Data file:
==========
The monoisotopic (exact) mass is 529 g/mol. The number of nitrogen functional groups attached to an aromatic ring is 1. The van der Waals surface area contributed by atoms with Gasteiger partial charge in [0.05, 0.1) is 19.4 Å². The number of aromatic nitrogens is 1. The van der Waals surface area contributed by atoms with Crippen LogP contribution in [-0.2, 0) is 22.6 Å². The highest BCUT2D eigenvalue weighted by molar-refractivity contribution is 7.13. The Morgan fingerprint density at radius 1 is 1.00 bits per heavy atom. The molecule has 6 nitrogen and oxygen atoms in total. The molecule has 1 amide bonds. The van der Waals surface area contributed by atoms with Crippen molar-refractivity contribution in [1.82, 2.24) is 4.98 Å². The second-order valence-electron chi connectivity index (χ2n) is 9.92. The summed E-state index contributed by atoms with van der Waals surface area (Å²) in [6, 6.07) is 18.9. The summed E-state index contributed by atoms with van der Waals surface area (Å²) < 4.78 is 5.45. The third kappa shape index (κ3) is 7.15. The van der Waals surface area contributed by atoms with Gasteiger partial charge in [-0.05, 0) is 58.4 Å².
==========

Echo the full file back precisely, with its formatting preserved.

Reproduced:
The monoisotopic (exact) mass is 529 g/mol. The number of nitrogen functional groups attached to an aromatic ring is 1. The van der Waals surface area contributed by atoms with Gasteiger partial charge in [0.05, 0.1) is 19.4 Å². The number of aromatic nitrogens is 1. The van der Waals surface area contributed by atoms with Crippen LogP contribution in [-0.2, 0) is 22.6 Å². The highest BCUT2D eigenvalue weighted by molar-refractivity contribution is 7.13. The Morgan fingerprint density at radius 1 is 1.00 bits per heavy atom. The molecule has 6 nitrogen and oxygen atoms in total. The molecule has 1 amide bonds. The van der Waals surface area contributed by atoms with Crippen molar-refractivity contribution in [1.82, 2.24) is 4.98 Å². The second-order valence-electron chi connectivity index (χ2n) is 9.92. The summed E-state index contributed by atoms with van der Waals surface area (Å²) in [6, 6.07) is 18.9. The summed E-state index contributed by atoms with van der Waals surface area (Å²) < 4.78 is 5.45. The third kappa shape index (κ3) is 7.15. The van der Waals surface area contributed by atoms with Gasteiger partial charge in [-0.05, 0) is 58.4 Å².